Select your localized edition:

Close ×

More Ways to Connect

Discover one of our 28 local entrepreneurial communities »

Be the first to know as we launch in new countries and markets around the globe.

Interested in bringing MIT Technology Review to your local market?

MIT Technology ReviewMIT Technology Review - logo

 

Unsupported browser: Your browser does not meet modern web standards. See how it scores »

Small, battery-powered gadgets make powerful computing portable. Unfortunately, there’s still a continual need to recharge the batteries of phones, laptops, cameras, and MP3 players by hooking them up to a tangle of wires. Now researchers at MIT have proposed a way to cut the cords by wirelessly supplying power to devices.

“We are very good at transmitting information wirelessly,” says Marin Soljačić, professor of physics at MIT. But, he says, historically, it’s been much more difficult to transmit energy to power devices in the same way. Soljačić, who was a 2006 TR35 winner (see “2006 Young Innovator”), and MIT colleagues Aristeidis Karalis and John Joannopoulos have worked out a theoretical scheme for a wireless-energy transfer that could charge or power devices within a couple of meters of a small power “base station” plugged into an electrical outlet. They presented the approach on Tuesday at the American Institute of Physics’s Industrial Physics Forum, in San Francisco.

The idea of beaming power through the air has been around for nearly two centuries, and it is used to some extent today to power some types of radio-frequency identification (RFID) tags. The phenomenon behind this sort of wireless-energy transfer is called inductive coupling, and it occurs when an electric current passes through wires in, for instance, an RFID reader. When the current flows, it produces a magnetic field around the wires; the magnetic field in turn induces a current in a nearby wire in, for example, an RFID tag. This technique has limited range, however, and because of this, it wouldn’t be well suited for powering a roomful of gadgets.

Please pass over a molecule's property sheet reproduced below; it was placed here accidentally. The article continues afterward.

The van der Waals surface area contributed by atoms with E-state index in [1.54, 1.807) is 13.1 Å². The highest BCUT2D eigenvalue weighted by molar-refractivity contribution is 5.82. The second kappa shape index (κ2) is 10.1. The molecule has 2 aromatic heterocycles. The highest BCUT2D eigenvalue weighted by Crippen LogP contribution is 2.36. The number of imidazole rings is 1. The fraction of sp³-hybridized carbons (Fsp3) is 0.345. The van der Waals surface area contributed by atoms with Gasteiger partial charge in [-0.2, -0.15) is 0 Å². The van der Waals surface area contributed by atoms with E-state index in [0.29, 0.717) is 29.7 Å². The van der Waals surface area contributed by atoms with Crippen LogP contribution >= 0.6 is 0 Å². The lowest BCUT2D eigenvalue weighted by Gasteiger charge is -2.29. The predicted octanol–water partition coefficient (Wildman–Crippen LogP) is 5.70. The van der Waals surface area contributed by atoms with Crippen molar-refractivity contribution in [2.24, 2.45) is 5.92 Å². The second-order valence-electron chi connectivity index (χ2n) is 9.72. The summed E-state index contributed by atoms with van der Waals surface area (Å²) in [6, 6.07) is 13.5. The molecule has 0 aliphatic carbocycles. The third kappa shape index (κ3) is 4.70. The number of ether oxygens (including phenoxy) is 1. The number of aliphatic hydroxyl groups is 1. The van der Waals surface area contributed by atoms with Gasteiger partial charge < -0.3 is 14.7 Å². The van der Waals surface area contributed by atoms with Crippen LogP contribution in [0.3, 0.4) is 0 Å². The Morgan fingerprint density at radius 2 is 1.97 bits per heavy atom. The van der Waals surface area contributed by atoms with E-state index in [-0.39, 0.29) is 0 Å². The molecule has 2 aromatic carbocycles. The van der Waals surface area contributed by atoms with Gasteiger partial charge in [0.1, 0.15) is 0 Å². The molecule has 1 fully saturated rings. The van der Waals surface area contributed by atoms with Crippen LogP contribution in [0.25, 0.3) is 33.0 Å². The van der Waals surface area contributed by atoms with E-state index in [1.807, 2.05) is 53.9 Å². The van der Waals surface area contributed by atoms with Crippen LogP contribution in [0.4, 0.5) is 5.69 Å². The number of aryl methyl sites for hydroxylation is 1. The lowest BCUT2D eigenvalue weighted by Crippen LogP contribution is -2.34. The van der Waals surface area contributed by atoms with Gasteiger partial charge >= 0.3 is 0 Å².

To create a mid-range wireless-energy solution, the researchers propose an entirely new scheme. In it, a power base station would be plugged into an electrical outlet and emit low-frequency electromagnetic radiation in the range of 4 to 10 megahertz, explains Soljačić. A receiver within a gadget–such as a power-harvesting circuit–can be designed to resonate at the same frequency emitted by the power station. When it comes within a couple of meters of the station, it absorbs the energy. But to a nonresonant device, the radiation is undetectable.

Importantly, the energy that’s accessed by the device is nonradiative–that is, it doesn’t propagate over great distances. This is due to the low frequency of the radio waves, says John Pendry, professor of physics at Imperial College, in London. Electromagnetic radiation comes in two flavors: near-field and far-field. The intensity of low-frequency radiation drops quickly as a person moves farther away from the base station. In other words, the far-field radiation that propagates out in all directions isn’t very strong at low frequencies, hence is essentially useless. (Wi-Fi signals, in comparison, are able to remain strong for tens of meters because they operate at a higher frequency of 2.4 gigahertz.)

41 comments. Share your thoughts »

Tagged: Communications, Energy

Reprints and Permissions | Send feedback to the editor

From the Archives

Close

Introducing MIT Technology Review Insider.

Already a Magazine subscriber?

You're automatically an Insider. It's easy to activate or upgrade your account.

Activate Your Account

Become an Insider

It's the new way to subscribe. Get even more of the tech news, research, and discoveries you crave.

Sign Up

Learn More

Find out why MIT Technology Review Insider is for you and explore your options.

Show Me
×

A Place of Inspiration

Understand the technologies that are changing business and driving the new global economy.

September 23-25, 2014
Register »